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This is a guest post. Nothing in this post is intended to be construed as legal advice and should not be relied on as such. The views and practices expressed in the post are the author’s, and may not reflect the official stance of LawLytics.


The ability to accept payments online is becoming more and more important for law firms and solo practitioners, and understandably so. Compared to in-person payments, online payments offer obvious and compelling benefits: they are more convenient for both the client and the law firm; they are much more efficient from a bookkeeping and accounting perspective; and in many ways they are more secure.

However, along with all the advantages to this technology come some pretty significant risks. While PCI, data breaches, and trust accounting are all very important topics about which any lawyer or firm who wishes to accept electronic payments should educate themselves, I want to cover a risk very few attorneys, in my experience, recognize or fully appreciate: the unintended attorney/client relationship.  

Suffice it to say, the formation of the attorney-client relationship is a murky area of professional ethics and, consequently, professional liability.  Not only is the test in most states very subjective, the proof of the elements can be very difficult to establish or defend. My intention is not to provide a comprehensive analysis of the topic, but rather to raise the issue of how accepting payments online may serve as key evidence that an attorney-client relationship existed, even when the “client” was rejected, terminated, or virtually unknown to the attorney or firm. While I do not know whether this specific issue has been litigated, I have heard several stories of prospective clients trying to force the relationship by making payments through a firm’s website. Why would someone do that? For starters, it could potentially conflict out specific firms/attorneys, forcing the opposing party to hire outside their geographic area; it could potentially force the attorney/firm to continue representation; and worst-case, it could potentially lay the foundation for a bar complaint or malpractice lawsuit (see Togstad 291 N.W.2d 686 (1980)).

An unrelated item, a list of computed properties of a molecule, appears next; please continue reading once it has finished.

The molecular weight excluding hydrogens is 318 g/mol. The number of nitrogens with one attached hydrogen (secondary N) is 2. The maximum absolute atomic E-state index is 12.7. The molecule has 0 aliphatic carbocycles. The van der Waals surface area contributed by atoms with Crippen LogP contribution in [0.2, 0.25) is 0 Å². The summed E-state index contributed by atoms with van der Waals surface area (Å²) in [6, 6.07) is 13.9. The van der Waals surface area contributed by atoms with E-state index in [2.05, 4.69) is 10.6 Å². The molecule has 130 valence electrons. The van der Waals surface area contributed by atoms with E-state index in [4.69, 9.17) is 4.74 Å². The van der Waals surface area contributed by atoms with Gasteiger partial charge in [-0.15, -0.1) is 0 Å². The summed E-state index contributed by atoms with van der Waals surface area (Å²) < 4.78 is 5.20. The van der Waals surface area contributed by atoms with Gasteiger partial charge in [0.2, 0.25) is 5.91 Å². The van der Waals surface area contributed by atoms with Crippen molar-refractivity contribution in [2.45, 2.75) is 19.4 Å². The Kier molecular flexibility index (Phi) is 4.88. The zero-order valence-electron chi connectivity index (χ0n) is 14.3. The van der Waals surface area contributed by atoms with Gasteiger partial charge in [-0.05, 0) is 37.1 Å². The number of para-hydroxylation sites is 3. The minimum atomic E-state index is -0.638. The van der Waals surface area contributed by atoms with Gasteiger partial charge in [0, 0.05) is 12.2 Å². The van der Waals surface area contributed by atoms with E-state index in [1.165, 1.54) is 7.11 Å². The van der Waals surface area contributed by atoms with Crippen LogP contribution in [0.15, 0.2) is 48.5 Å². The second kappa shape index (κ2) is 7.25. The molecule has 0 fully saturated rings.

As most corporate in-house attorneys would say, the goal is not to win a trial on the merits, the goal is to avoid litigation altogether. My intention here is not to litigate whether accepting an online payment can establish an attorney-client relationship, but rather to raise the issue and offer the following advice:

1) Do not make your “Pay Now” or “Pay Online” option publicly available.  Consider hiding the URL that hosts your payment page from your site map and, if possible, require a password to access it (one that is only available to existing clients).

2) Use a provider that gives you access to real-time transactional data and notifies you of all transactions.  If someone submits an unwanted payment and you immediately return it before it settles into your trust account, you’ll be in a much better position to argue your intent was not to engage in the relationship, not to mention you’ll avoid the headache of dealing with the trust account withdrawal.

3) Make sure any communication with the prospective client contains an adequate disclaimer, which should include language pertaining to the receipt of payments (online or otherwise).  

4) Establish a standard practice of sending adequate declination letters and termination letters.

5) Properly train your support staff and vendors hired to perform work on your website. I can’t emphasize this one enough.

Accepting online payments makes life easier for everyone, but like anything else, doing it negligently or recklessly could expose your practice to unnecessary risks. Hopefully this article has not only presented the possible risks but given you some action steps to mitigate or avoid them.  

About the author: Wyatt Worden is of counsel at Worden Law in Norman, OK and handles a wide range of cases including matters related to nonprofit law, contract drafting, and immigration. Worden is also the founder of Telos, a payment processing system that donates 50 percent of its profits to the charity of your choice.